Thursday, November 22, 2007

On the LPGA Hall of Fame

Doug Ferguson, who somehow still manages to keep his job covering the LPGA for AP, just came out with a bizarre piece suggesting that it's too easy to get into the LPGA Hall of Fame and that the rapid entries of Sorenstam, Webb, Pak, and Ochoa show the LPGA has a thinner talent pool in the last decade than in the late 1970s and 1980s. Apparently he missed Mulligan Stu's excellent piece at Waggle Room a few weeks ago in which he listed the PGA Hall of Famers who wouldn't have gotten in under the LPGA's points system. Well, hopefully Ferguson won't miss his latest. Even Ron Sirak, who pays fitful attention to the LPGA, understands how tough the LPGA's entrance criteria are. So I think we can easily put the "too easy entry" meme to rest, hopefully before it propagates.

Now, the thinner talent pool issue even comes up among the best-informed LPGA fans, such as the 200-plus members of the Seoul Sisters discussion board. So let's take a look at career LPGA Wins/Majors among the highest earners on the LPGA who started their careers during the Sorenstam Era (for comparison, I include the totals during this time period of players whose careers began earlier, in brackets for those who are still active and in double brackets for those who are retired).

Annika Sorenstam (1994) 69/10

Karrie Webb (1996) 35/7

Se Ri Pak (1998) 24/5

Lorena Ochoa (2003) 17/1
[Juli Inkster 16/4]
[Laura Davies 15/3]
[Meg Mallon 12/1]
[[Liselotte Neumann 11/0]]

[[Dottie Pepper 10/1]]
Cristie Kerr (1997) 10/1

[Kelly Robbins 8/1]
Rachel Hetherington (1997) 8/0
[[Rosie Jones 8/0]]
Mi Hyun Kim (1999) 8/0

[Michelle McGann 7/0]
Grace Park (2000) 6/1
[Sherri Steinhauer 6/1]
[Beth Daniel 6/0]
Hee-Won Han (2001) 6/0

Suzann Pettersen (2003) 5/1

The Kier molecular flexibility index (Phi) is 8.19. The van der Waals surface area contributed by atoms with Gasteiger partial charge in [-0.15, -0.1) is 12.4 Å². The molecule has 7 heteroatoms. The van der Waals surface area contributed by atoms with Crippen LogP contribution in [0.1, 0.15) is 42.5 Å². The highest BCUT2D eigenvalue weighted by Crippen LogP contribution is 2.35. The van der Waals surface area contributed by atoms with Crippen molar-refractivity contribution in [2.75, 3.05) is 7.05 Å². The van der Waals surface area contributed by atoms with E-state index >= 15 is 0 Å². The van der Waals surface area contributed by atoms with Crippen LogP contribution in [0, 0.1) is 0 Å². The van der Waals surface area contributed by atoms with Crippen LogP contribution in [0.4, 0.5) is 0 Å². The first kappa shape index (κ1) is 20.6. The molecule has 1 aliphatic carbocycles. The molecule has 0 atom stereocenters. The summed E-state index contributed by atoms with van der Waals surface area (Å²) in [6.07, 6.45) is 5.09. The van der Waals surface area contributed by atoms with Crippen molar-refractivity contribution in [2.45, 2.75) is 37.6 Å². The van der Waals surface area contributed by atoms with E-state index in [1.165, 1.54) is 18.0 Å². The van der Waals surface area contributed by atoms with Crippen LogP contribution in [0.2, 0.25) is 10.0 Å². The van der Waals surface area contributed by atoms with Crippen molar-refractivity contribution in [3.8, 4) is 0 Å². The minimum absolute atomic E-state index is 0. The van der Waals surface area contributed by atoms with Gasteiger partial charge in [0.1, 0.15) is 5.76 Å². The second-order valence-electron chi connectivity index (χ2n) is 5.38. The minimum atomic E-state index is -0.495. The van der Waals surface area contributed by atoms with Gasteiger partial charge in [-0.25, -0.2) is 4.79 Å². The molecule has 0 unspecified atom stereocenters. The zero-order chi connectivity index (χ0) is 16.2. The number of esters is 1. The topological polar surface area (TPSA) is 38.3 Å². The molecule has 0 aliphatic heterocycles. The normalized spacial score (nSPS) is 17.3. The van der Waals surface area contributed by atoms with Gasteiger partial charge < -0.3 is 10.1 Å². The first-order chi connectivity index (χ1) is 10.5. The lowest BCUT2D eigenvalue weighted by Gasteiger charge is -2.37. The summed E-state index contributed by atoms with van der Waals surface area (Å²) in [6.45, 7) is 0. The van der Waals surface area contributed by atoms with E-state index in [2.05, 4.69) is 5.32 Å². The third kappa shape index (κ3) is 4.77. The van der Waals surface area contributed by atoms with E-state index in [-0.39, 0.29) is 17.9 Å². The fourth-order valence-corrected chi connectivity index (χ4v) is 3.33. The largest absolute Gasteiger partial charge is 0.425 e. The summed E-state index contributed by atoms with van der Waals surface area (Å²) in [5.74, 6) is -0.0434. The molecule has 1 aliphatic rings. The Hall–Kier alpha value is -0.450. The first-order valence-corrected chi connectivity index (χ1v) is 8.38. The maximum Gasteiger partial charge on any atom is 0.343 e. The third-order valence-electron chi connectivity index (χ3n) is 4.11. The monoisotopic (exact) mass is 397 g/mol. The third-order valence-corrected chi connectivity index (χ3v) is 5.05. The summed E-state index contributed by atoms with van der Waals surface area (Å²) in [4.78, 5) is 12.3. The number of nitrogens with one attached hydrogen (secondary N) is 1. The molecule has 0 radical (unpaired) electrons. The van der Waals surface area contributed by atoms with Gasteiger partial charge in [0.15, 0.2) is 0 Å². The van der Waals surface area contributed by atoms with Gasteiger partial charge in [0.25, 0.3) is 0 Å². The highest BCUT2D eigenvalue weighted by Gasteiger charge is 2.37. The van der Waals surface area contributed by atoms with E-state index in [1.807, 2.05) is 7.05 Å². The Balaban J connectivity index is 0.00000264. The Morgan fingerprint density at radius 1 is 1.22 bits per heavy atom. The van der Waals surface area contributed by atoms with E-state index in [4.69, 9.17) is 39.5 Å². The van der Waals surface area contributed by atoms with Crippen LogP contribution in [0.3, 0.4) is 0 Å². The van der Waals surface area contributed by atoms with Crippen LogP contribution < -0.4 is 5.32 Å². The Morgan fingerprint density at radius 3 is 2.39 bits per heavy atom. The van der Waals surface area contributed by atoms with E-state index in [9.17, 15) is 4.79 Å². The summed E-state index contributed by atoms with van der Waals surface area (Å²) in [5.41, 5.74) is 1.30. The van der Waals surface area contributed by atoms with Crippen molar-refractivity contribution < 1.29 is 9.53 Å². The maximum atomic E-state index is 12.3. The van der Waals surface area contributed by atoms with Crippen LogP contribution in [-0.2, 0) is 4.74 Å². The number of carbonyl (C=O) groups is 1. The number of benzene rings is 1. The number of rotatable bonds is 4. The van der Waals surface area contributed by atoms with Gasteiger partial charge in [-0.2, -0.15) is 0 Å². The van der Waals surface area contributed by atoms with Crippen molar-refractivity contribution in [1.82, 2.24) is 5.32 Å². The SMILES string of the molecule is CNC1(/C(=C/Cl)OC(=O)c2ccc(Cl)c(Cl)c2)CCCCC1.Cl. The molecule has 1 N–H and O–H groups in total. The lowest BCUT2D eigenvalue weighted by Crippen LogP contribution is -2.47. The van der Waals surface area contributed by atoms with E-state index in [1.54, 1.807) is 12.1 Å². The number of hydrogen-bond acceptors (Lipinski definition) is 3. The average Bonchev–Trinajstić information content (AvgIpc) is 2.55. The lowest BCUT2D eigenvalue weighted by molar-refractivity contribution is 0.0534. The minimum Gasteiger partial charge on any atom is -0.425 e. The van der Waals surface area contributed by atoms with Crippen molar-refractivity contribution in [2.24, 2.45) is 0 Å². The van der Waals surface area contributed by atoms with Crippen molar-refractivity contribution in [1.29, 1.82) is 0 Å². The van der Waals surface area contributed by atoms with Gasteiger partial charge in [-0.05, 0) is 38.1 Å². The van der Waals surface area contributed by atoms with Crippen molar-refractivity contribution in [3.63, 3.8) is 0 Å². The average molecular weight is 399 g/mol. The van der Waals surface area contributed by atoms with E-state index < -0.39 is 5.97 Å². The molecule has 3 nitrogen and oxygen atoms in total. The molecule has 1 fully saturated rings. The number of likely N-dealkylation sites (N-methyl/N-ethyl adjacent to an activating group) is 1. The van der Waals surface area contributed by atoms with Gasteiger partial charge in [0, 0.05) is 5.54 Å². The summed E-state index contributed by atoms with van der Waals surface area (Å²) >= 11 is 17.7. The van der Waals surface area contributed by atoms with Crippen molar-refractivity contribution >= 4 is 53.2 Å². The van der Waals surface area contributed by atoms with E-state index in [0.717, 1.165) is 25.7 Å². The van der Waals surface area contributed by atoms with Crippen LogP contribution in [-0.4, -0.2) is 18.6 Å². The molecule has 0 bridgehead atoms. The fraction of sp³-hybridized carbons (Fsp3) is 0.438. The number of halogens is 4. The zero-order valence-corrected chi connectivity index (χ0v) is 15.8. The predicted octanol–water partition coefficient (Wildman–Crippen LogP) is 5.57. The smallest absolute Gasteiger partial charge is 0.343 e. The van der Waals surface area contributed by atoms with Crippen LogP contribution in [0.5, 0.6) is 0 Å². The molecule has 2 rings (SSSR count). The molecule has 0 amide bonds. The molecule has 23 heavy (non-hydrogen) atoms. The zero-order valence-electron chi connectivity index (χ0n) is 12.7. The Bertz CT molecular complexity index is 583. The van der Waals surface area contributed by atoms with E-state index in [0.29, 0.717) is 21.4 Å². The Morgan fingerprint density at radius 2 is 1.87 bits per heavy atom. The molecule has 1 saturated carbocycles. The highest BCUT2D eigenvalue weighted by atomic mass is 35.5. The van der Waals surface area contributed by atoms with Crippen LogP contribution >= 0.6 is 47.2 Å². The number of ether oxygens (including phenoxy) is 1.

Pat Hurst (1995) 5/1
[[Betsy King 5/1]]

[[Patty Sheehan 4/2]]
[[Donna Andrews 4/1]]
[Helen Alfredsson 4/0]
Paula Creamer (2005) 4/0
Dorothy Delasin (2000) 4/0
[[Tammie Green 4/0]]
Sophie Gustafson (1998) 4/0
Lorie Kane (1996) 4/0
Wendy Ward (1996) 4/0

[Danielle Ammaccapane 3/0]
Wendy Doolan (1996) 3/0
Maria Hjorth (1998) 3/0
Emilee Klein (1995) 3/0
Candie Kung (2002) 3/0
[Barb Mucha 3/0]

Among the 5 most recent generations of LPGA stars, then, Webb, Pak, and Ochoa are the only ones besides Sorenstam herself to rack up more wins in the Sorenstam Era than already-established stars at its start like Inkster, Davies, Mallon, and Neumann. Going down the list, we then have rough equivalences between veterans and newbies, like Pepper-Kerr, Robbins-Hetherington, Jones-Kim, McGann/Steinhauer-Park, Daniel-Han, King-Hurst/Pettersen, Sheehan/Andrews-Creamer, Alfredsson-Gustafson, and Green-Kane/Ward/Delasin. And there are more newbies with 3 wins since the '94 season than veterans. So I think those who want to diss the newbies are letting nostalgia get in the way of the facts. Many of the 1980s stars did continue playing well into the Sorenstam Era, and didn't do particularly well against the three most recent additions to the Hall of Fame.